The regular mosquitoes are bad enough but because they are all smaller they can sneak up onto you and through clothes even, and bite very quickly before you can swat them off. They do itch a lot but they seldom bring about pain.
The everyday mosquito will also bite horses, cattle and birds, and even worse, they can carry the dreaded Nile virus all around. Not a good thing. Maybe a nice big disease-free mosquito with a painful bite is a good thing? Like modern medicine, "it only hurts a little" stand still.
You can use Deet repellant, however on the BIG ones it will take more repellant than you really want to be spraying and breathing.
I really am not sure just what use in the scheme of the world these monsters are good for. Bird food? Poor bird if it cannot find a better snack than one of those.
We can always hope that we will be missing out on the big storms and will never even see the hidden bloodsuckers biding their time in their earthly nests.
Now for some "beauty" info - the royal poinciana, Delonix regia. This is one magnificent tree. The Cape has quite a few but not as many as Pine Island and Fort Myers.
I do not have room for one but have always wanted one. I see two every day on the way home here in the southwest, near Veterans Parkway and Skyline Boulevard. They are a fast growing tree and even a little 3-foot tree can be in bloom as it starts its way up into the sky.
It goes pretty far up into the sky, too. A mature tree can be 40 feet high and have a canopy spread of 60 feet. There are dwarf poincianas also.
The usual colors of the blooms of this broad canopy tree are a red orange. They can be breathtaking when in full bloom.
Yes, they can be considered messy as the blooms fall in summer, but then does true beauty ever last us forever and ever?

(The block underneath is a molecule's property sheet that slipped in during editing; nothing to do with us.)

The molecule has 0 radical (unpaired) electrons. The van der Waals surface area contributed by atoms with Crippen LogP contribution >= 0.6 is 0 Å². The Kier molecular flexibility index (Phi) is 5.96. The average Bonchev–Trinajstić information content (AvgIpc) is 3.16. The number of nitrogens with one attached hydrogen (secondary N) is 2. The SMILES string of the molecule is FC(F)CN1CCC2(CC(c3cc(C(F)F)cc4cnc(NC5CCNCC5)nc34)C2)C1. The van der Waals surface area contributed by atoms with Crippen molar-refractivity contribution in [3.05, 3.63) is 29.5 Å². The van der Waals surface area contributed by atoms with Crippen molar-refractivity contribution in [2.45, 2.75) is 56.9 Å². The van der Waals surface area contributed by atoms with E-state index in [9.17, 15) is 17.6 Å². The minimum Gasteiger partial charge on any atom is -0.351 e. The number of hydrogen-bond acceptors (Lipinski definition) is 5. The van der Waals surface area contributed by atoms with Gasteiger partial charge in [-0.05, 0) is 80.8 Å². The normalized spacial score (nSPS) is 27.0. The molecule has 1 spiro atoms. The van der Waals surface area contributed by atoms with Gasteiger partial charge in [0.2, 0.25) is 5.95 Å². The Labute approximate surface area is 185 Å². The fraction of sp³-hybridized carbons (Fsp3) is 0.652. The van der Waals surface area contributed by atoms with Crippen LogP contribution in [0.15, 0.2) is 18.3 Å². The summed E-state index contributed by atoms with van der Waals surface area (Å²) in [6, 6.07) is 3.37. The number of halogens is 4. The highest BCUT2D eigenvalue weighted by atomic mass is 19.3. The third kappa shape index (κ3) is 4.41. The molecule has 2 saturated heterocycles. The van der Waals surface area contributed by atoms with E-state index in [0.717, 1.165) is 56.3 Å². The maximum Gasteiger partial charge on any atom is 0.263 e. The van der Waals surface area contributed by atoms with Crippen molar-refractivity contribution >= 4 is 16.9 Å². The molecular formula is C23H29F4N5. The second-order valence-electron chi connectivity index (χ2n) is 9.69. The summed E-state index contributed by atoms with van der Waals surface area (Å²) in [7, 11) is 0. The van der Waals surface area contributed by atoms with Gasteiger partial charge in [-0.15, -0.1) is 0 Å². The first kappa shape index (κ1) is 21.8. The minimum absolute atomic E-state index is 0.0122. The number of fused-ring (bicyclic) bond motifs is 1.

They are at their peak now and even a bit past with their feathery leaves showing more as the blooms age. The tree still holds its tropical look until the next spring when the blooming begins again.
You can start this tree from seed or buy one already started. The Garden Club has been instrumental in growing this tree from seed and trading it around and having it at our annual spring plant sale.
It is drought tolerant and mostly salt tolerant. This means once planted properly and watered for several months, it will not need to be watered regularly for the rest of its life. It tolerates salt areas but not a lot of salt spray. Trim lower branches easily.
It has large shallow roots as it matures so do not plant it any closer than about 15 feet from any concrete or building.
Planting is not hard - make a hole twice as big as the tree ball and do not place soil up around the tree trunk, it needs to breathe. Plant only as deeply as it is in the container you bring it home in.
The long slender, green seedpods may seem a nuisance as they fall. However they are full of seeds for another tree.
Coming up Saturday, June 29, is the Tropical Fruit Festival, Fort Myers, from 9 a.m. to 2 p.m., at the corner of 2nd and Jackson Street.?Parking is free. $2 entry fee for 12 years and up. So many tropical fruits to taste and plenty of locally grown produce, local honey and fresh fruit drinks to taste and lots more. Watch for publicity on this fun and informative annual event.
Get rid of all standing water, even a soda cap full can harbor mosquito larvae. Be safe.
Happy gardening until we meet again!
H.I. Jean Shields is a past president of the Garden Club of Cape Coral.